Background: Pegylated interferon given for 24 or 48 weeks constitutes the most effective initial therapy for the treatment of chronic hepatitis C. It has been shown that viral load at week 2 appears the best time for predicting response to treatment. The objectives of this study were to assess whether the hepatitis C virus (HCV) RNA viral decline is predictive of sustained virological response (SVR) and to determine the best time for predicting complete response in our cohort of naïve patients treated with pegylated interferon alpha-2a (Peg-IFN alpha-2a) and ribavirin.
Results: Twenty patients treated with Peg-IFN alpha-2a and ribavirin for 48 weeks were studied. Six months after the end of treatment, a SVR (negative HCV RNA measured by PCR six months after the end of therapy) was obtained in 9 patients. Samples were obtained before and at week 2, 4, 8, and 12. At the end of week 2, viral load decreased more than 1.39 log in 8 out of the 9 patients with SVR and in 1 out of the 11 other patients. When we considered the viral load reduction from baseline to each week of treatment, week 2 appeared to be the best point time for predicting SVR, with a sensitivity of 91% (95%CI: 59;99), a specificity of 89% (52;98), a positive predictive value of 91% (59;99) and a negative predictive value of 89% (57;98).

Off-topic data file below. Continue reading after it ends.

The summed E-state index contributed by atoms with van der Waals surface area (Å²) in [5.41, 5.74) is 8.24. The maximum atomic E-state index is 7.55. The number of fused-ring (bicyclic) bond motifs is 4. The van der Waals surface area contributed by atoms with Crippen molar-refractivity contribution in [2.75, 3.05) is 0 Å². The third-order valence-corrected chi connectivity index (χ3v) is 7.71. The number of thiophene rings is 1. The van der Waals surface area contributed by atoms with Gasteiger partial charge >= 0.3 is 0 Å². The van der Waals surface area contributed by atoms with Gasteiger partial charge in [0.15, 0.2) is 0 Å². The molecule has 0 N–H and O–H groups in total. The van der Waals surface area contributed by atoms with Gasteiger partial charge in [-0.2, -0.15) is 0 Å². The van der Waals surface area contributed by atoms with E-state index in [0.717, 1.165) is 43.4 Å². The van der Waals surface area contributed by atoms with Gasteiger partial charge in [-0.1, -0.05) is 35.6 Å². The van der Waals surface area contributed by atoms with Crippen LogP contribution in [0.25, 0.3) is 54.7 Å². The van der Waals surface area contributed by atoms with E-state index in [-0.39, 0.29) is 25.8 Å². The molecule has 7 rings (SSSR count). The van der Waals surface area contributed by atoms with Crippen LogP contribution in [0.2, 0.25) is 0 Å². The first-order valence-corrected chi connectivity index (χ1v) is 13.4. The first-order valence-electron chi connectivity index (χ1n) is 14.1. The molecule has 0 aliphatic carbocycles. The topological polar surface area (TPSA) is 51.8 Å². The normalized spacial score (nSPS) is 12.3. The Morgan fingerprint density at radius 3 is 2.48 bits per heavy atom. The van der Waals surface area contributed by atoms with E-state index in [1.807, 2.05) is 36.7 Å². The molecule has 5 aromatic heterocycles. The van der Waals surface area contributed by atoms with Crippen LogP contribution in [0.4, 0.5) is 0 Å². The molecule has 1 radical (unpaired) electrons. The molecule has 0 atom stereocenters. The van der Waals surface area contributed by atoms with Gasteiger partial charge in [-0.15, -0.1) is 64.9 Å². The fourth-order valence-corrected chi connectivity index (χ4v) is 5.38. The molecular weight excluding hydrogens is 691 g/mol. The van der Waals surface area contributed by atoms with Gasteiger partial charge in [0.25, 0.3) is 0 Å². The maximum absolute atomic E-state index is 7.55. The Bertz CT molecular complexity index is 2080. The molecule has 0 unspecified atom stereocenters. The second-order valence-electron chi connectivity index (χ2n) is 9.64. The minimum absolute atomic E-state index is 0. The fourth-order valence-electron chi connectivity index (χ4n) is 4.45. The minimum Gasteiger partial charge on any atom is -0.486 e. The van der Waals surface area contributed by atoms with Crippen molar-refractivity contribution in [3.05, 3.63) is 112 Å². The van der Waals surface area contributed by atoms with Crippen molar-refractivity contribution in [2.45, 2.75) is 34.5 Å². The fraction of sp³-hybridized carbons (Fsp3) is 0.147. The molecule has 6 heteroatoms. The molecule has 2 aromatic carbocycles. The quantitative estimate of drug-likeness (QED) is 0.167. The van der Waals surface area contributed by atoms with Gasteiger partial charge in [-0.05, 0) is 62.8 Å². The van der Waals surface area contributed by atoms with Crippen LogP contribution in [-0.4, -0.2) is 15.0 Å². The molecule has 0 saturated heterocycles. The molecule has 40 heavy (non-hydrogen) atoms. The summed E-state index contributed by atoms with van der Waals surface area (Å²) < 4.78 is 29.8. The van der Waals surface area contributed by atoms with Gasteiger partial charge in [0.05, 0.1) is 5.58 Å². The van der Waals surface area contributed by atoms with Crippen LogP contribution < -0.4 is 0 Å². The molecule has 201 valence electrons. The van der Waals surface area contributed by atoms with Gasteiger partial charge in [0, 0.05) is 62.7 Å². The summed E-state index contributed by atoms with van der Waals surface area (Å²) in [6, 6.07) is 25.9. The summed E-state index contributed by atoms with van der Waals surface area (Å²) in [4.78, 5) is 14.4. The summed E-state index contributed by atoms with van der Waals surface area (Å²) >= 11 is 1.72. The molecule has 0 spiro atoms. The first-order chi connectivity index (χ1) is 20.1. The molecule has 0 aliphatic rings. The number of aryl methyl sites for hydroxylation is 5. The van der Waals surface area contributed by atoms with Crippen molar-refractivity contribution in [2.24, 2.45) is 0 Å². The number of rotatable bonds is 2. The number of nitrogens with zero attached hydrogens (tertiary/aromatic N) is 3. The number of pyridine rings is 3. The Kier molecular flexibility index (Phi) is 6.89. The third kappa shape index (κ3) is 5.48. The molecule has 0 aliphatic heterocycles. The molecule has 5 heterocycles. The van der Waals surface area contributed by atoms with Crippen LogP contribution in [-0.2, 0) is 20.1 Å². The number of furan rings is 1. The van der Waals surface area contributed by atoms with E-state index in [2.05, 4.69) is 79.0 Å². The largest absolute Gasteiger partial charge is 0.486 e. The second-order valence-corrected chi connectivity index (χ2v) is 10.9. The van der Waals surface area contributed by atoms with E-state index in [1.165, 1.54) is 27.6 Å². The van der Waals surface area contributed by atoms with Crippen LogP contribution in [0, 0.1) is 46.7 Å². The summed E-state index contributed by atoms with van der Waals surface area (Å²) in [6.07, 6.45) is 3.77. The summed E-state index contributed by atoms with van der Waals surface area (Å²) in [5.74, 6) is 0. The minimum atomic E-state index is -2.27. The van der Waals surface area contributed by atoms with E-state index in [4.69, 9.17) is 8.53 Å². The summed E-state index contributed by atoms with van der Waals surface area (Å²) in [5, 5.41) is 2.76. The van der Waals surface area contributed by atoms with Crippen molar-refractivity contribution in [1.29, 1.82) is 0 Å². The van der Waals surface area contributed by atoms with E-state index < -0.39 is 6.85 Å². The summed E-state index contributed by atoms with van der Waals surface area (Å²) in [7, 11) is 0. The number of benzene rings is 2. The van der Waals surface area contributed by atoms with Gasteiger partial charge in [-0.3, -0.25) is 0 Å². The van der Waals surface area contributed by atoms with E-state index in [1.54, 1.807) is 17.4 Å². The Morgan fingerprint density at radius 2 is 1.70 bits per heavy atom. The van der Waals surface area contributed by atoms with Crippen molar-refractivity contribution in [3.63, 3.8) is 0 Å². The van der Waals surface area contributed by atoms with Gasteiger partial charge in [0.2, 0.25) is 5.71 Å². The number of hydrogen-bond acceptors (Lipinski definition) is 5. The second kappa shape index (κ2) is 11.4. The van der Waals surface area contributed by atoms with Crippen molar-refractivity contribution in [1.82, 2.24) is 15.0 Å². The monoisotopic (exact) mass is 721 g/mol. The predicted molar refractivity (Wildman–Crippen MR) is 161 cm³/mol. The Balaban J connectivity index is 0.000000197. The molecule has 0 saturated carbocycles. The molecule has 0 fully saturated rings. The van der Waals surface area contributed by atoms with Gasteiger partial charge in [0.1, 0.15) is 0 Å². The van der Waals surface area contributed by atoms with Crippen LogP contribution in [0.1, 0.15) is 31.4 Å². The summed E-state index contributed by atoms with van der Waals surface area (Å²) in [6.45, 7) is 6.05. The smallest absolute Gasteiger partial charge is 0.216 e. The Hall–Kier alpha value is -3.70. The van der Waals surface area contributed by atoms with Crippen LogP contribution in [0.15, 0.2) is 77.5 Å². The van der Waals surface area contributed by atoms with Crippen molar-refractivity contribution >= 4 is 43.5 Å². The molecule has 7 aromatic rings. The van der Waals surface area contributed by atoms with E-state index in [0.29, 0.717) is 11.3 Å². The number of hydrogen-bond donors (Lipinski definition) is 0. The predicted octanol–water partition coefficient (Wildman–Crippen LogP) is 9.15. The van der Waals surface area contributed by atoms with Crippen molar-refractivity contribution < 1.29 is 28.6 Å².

Conclusion: During treatment with Peg-IFN alpha-2a plus ribavirin in genotype 1 patients, when the main objective of the treatment is viral eradication, viral kinetics showed that week 2 appeared to be the best time point for predicting SVR. Our results must be further confirmed on a larger cohort.